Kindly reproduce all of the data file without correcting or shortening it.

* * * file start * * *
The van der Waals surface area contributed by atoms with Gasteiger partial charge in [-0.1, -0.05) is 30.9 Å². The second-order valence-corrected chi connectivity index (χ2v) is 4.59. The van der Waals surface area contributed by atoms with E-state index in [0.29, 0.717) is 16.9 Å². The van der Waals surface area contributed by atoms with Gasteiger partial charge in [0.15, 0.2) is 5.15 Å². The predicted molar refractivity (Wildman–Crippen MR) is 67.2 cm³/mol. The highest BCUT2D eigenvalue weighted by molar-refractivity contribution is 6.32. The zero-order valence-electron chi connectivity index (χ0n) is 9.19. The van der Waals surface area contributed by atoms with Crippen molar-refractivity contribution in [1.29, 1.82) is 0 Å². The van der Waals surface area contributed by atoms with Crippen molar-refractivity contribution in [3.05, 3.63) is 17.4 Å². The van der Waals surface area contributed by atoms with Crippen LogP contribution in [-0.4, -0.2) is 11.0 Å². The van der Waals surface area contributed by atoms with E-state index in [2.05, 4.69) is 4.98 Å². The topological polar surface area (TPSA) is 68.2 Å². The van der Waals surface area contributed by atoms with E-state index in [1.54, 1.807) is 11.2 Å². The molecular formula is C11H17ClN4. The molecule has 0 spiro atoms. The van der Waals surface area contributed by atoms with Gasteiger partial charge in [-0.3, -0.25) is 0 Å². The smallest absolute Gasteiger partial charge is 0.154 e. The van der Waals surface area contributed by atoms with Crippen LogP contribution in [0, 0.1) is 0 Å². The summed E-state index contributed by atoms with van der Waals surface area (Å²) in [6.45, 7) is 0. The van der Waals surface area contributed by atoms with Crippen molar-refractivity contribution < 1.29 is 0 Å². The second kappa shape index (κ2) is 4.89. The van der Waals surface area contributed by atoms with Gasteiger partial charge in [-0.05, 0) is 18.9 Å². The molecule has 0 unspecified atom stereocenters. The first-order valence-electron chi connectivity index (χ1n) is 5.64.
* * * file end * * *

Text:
The van der Waals surface area contributed by atoms with Gasteiger partial charge in [-0.1, -0.05) is 30.9 Å². The second-order valence-corrected chi connectivity index (χ2v) is 4.59. The van der Waals surface area contributed by atoms with E-state index in [0.29, 0.717) is 16.9 Å². The van der Waals surface area contributed by atoms with Gasteiger partial charge in [0.15, 0.2) is 5.15 Å². The predicted molar refractivity (Wildman–Crippen MR) is 67.2 cm³/mol. The highest BCUT2D eigenvalue weighted by molar-refractivity contribution is 6.32. The zero-order valence-electron chi connectivity index (χ0n) is 9.19. The van der Waals surface area contributed by atoms with Crippen molar-refractivity contribution in [1.29, 1.82) is 0 Å². The van der Waals surface area contributed by atoms with Crippen molar-refractivity contribution in [3.05, 3.63) is 17.4 Å². The van der Waals surface area contributed by atoms with Crippen LogP contribution in [-0.4, -0.2) is 11.0 Å². The van der Waals surface area contributed by atoms with E-state index in [2.05, 4.69) is 4.98 Å². The topological polar surface area (TPSA) is 68.2 Å². The van der Waals surface area contributed by atoms with E-state index in [1.54, 1.807) is 11.2 Å². The molecular formula is C11H17ClN4. The molecule has 0 spiro atoms. The van der Waals surface area contributed by atoms with Gasteiger partial charge in [-0.3, -0.25) is 0 Å². The smallest absolute Gasteiger partial charge is 0.154 e. The van der Waals surface area contributed by atoms with Crippen LogP contribution in [0, 0.1) is 0 Å². The summed E-state index contributed by atoms with van der Waals surface area (Å²) in [6.45, 7) is 0. The van der Waals surface area contributed by atoms with Crippen molar-refractivity contribution < 1.29 is 0 Å². The second kappa shape index (κ2) is 4.89. The van der Waals surface area contributed by atoms with Gasteiger partial charge in [-0.05, 0) is 18.9 Å². The molecule has 0 unspecified atom stereocenters. The first-order valence-electron chi connectivity index (χ1n) is 5.64.